Arete, Class of 1985, established four prizes to be given for the student in each of the four grades who has, by record of achievement and faculty recommendation, made the most improvement in the study of English for the academic year.
Grade 9: Liangyi “Emily” Wu
Grade 10: Samuel Greeman
Grade 11: Isaiah Fontaine
Grade 12: Brandon Bork
Visual and Performing Arts
Drawing, for outstanding effort and excellence:
Painting Award, for inventiveness and chance-taking and for excellence in pursuing the visual language expressively:
Most Improvement in Painting:
Ysabella “Bella” Luikart
The Antonio Giacomini, Class of 1931 Photography Prize is awarded each year for excellent work in Photography:
The Choreography Award is presented to that student who has demonstrated his or her commitment to excellence in the art of dance composition by engaging in collaborative projects, inviting personal growth, and presenting impactful dance pieces for the Williston stage. This year’s recipient of the Choreography Award is:
The Dance Performance Award is presented to the student who has consistently demonstrated excellence, enthusiasm, and leadership in the dance program, both in the studio and on the stage. The recipient of this award demands of him or herself the highest level of physical and intellectual effort, attention to detail, and a dynamic quality of movement that inspires connection, communicates emotion, and delivers a powerful audience experience. This year’s recipient of the Dance Performance Award is:
The Stella Mae Hepworth Memorial Prize is awarded to a senior who contributes significantly to the arts, particularly music. Mrs. Hepworth taught piano to four decades of Williston students, beginning in the 1920s.
The Barbara K. Ansbacher Award, established by Henry Ansbacher, Class of 1988, in memory of his mother, is awarded to a member of the graduating class who has maintained a high level of academic achievement and who has made a significant contribution to the music program.
Yiting “Tina” Zhang
The Music Department Prize is given in honor of Richard Gregory, who taught music, theater, art history, and English at Williston from 1961 to 2004, in testimony to his life-long love for and involvement with music as a composer, performer and teacher and in recognition of his limitless contributions to musical life at Williston.
Williston Theatre Awards
The Peter Edgerton, Class of 1974 Memorial Award is given for outstanding service rendered to the Williston Theatre.
The Williston Theatre Prize is awarded to a member of the Williston Theatre who has unselfishly given time and energy in the service of the theater:
James “Noah” Jackson
The Marquis F. Dickinson Prizes, honoring a member of the Class of 1858, former trustee, and son-in-law of Samuel and Emily Williston, are awarded for each year’s best male and female dramatic performances. Winning this year:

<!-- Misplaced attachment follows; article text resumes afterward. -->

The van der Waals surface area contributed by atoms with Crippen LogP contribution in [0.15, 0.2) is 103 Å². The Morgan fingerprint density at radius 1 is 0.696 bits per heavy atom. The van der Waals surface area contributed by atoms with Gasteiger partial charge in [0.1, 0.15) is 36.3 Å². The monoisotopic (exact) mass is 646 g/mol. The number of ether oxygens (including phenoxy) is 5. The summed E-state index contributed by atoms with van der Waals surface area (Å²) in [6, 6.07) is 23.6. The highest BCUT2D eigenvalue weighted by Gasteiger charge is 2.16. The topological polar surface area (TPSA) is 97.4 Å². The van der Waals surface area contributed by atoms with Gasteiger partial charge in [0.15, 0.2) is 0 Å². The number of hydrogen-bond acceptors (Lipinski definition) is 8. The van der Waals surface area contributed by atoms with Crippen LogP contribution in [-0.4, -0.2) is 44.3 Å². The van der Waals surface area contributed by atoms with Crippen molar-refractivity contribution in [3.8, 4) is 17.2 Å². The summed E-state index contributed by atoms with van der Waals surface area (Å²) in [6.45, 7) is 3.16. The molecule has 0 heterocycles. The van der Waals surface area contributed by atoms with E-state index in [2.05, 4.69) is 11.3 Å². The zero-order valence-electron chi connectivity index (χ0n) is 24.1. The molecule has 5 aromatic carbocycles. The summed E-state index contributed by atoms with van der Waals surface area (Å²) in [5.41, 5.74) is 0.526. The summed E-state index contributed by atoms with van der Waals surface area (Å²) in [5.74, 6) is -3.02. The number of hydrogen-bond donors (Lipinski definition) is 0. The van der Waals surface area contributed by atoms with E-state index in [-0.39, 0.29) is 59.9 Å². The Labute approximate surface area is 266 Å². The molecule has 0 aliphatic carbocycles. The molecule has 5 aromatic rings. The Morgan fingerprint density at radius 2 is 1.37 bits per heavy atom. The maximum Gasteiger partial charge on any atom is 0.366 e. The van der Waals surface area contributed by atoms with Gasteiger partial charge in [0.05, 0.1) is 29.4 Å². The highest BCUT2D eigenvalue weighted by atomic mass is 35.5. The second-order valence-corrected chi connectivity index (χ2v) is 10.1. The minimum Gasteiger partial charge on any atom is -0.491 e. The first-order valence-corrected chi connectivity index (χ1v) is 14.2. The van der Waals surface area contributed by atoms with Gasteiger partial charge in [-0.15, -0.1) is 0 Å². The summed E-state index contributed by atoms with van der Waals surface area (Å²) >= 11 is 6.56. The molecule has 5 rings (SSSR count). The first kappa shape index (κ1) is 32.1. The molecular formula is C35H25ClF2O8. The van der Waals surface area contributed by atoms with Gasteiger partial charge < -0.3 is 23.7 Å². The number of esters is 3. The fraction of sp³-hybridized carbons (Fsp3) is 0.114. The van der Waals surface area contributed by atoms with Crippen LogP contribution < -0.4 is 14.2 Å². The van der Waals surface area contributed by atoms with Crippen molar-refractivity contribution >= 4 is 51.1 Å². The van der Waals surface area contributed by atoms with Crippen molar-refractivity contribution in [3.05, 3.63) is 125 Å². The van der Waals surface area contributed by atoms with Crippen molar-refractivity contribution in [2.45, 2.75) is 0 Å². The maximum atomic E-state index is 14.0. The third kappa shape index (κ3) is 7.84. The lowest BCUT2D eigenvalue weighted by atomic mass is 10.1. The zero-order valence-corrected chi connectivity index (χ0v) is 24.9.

Melissa Falcone for As You Like It
Harrison “Harry” Shea for All My Sons
The Howard G. Boardman Prizes honor the distinguished founder and director of The Williston Theatre for 40 years. “Boardy” also taught French and served as alumni secretary from 1921 to 1961.
To the male and female actors for outstanding performances in supporting roles 2015.
Sonia Berghoff for All My Sons
Nicholas “Nick” Dalzell for As You Like It
To that member of the Williston Theatre who has demonstrated the greatest improvement as an actor during the course of a single year:
The Chester Monroe Merrick ‘65 Memorial Prize: awarded to that student who has contributed in technical areas to the excellence of the theater at Williston:
The Psychology Award is presented to that student who has shown the greatest promise in the field of psychology.
Harrison “Harry” Shea
Prizes provided by the will of Benjamin W. B. Brown, class of 1887, are awarded for the best essays written or achievement in the study of biological sciences.
Biology: Emily Yeager
Most Improved in Biology: Grace McMeekin
For excellence in AP Biology: Lena Gandevia
Bausch and Lomb Honorary Science Award The University of Rochester and Bausch & Lomb, Inc. of Rochester, New York, offers an honorary Science award medal to a junior who has made the greatest progress in science during his secondary school years. The student receiving this award is eligible to compete for a science scholarship.
The Alumni Association of Rensselaer Polytechnic Institute offers a medal to an eleventh grader who has achieved excellence in mathematics and science. (Note: If student applies and enrolls, the official Rensselaer Medal will be presented during honors convocation in the fall of the first year at Rensselaer.)
Ye Jun Jeon
The Yves Couderc Physics Prizes honor a teacher of science and music, 1961-1979.
For greatest achievement in physics: Hanzhang “Derrick” Zhao
For greatest improvement in physics: Eleanor “Ellie” Scott
For greatest achievement in advanced physics: Tanmay Khale
For greatest improvement in advanced physics: Serena Chen